The year is 2059 in Scion London and Paige Mahoney is Dream-walker. Paige works for an underground syndicate in London, that specializes in mime-crime, a type of spiritual warfare used by ‘Unnaturals’ or ‘Clairvoyants’. Unnaturals are a group of people on the fringe, abhorred and feared for their ‘second sight’ abilities and there are two options for people like them; work for Scion hunting your own kind, or spend your life running.
Princesses in children’s literature are a fraught topic. There has been a strong backlash against the glittery, pink-washed stories of passive princesses who wait in towers — objects to be won by daring knights. Yet many children are drawn to princess stories, and who wants to stop children from reading anything they are excited about?
Most of us were raised on stories about princesses. From the darkness of the Brothers Grimm and Hans Christian Anderson fairytales, to the gentler Disney versions, these stories are an inescapable part of our culture. Fortunately, there are now many fantastic picture books that challenge the conventional roles of princesses in stories, creating characters that are like us and that inspire us to dare and dream. Listed below are some of my favourites. They are sure to appeal to princess-loving children and their princessed-out parents alike! Continue reading
Book review: Talking to My Country, by Stan Grant, published in 2016 by HarperCollins AU
I first encountered Stan Grant earlier this year when his speech from the IQ2 debate on the Australian dream, presented by the Ethics Centre, came into the spotlight. Grant’s speech focussed on the deep roots of racism in Australia and its detrimental impact on the potential to achieve the Australian dream. ‘The Australian dream’ has come to stand for the chance to achieve prosperity, to be given a ‘fair go’ and to become part of the broader cultural and social life of the country. However Grant showed how this dream has always been — and remains — out of reach for Aboriginal Australians. Grant challenged some of Australia’s national myths, contrasting them with historical perspectives from Indigenous peoples and contemporary experiences of racism, reminding us of those historical events that Australia wishes to forget.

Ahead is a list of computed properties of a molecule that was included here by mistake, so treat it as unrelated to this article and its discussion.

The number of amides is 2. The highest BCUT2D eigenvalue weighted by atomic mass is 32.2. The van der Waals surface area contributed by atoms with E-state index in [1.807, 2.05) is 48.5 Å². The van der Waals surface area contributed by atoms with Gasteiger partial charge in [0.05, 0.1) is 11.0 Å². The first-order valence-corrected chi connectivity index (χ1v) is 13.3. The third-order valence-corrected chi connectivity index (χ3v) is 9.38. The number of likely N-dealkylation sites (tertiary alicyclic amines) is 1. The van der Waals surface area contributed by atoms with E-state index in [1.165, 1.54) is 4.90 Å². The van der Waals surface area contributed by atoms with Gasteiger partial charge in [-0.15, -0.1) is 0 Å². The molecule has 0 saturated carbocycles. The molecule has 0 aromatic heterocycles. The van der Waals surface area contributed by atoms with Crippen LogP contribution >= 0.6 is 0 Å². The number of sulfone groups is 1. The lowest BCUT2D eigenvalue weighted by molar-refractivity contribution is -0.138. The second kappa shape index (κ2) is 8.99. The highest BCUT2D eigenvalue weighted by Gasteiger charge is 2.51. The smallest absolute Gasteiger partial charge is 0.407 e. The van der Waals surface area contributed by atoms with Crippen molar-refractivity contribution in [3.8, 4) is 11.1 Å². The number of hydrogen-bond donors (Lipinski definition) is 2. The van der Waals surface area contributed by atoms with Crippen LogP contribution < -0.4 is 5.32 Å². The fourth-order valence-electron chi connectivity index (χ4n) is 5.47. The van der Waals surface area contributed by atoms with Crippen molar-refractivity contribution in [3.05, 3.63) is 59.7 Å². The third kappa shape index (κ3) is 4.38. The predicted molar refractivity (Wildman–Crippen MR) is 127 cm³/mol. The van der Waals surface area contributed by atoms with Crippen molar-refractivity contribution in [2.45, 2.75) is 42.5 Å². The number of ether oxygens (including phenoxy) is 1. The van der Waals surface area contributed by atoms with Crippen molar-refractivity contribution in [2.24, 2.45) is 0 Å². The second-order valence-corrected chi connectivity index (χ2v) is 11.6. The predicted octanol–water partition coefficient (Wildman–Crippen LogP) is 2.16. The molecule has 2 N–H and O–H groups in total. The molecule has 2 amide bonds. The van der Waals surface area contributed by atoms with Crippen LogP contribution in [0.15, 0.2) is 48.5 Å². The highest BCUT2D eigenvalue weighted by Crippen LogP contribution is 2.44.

Grant’s book Talking to my country is an extension of this discussion, a call to account and a demand for understanding and recognition.
When I’m not reading books, or selling them, I’m most likely talking about books, to everyone and anyone who will listen. One of the many joys of working at Paperchain is being surrounded by book lovers who will happily share their latest reading adventures with me. So I was thrilled to discover The Happy Reader, a new voice in this lively literary discussion.
The Happy Reader is a quarterly publication brought out by Penguin UK in conjunction with the British magazine Fantastic Man. Each issue is divided into two sections: the first part features a rambling, conversational interview with an interesting subject about their reading life; the second part is a dossier of articles based around a Penguin Classic.
The first issue came out in 2014, with Dan Stevens (of Downton Abbey fame) appearing on the cover. In the interview, Stevens talks about reading books that were published between 1912 and 1918 — the period in which Downton Abbey is set — to gain a deeper knowledge of the times, as well as his experience of judging the Booker Prize in 2012. Subsequent issues have featured actor Alan Cumming, musicians Kim Gordon and Grimes, and comedian Aziz Ansari. Continue reading
Cooking the books is a recurring column where we test recipes from some of the cookbooks we sell, and share our experiences with you. Is this all simply an elaborate excuse to cook and eat some delicious food? Maybe. Are we looking forward to doing just that? You bet! In this edition of Cooking the books, Rebecca and Freya are cooking (and eating) rarebits with blue cheese and pear, from Yvette van Boven’s Home Made Winter.
With the weather in Canberra talking a turn for the autumnal, we find ourselves drawn to comfort food. The best comfort food is hearty but simple, and these blue cheese and pear toasties certainly fit the bill. So we rolled up the sleeves of our seasonally-appropriate tartan shirts and got to work. Continue reading
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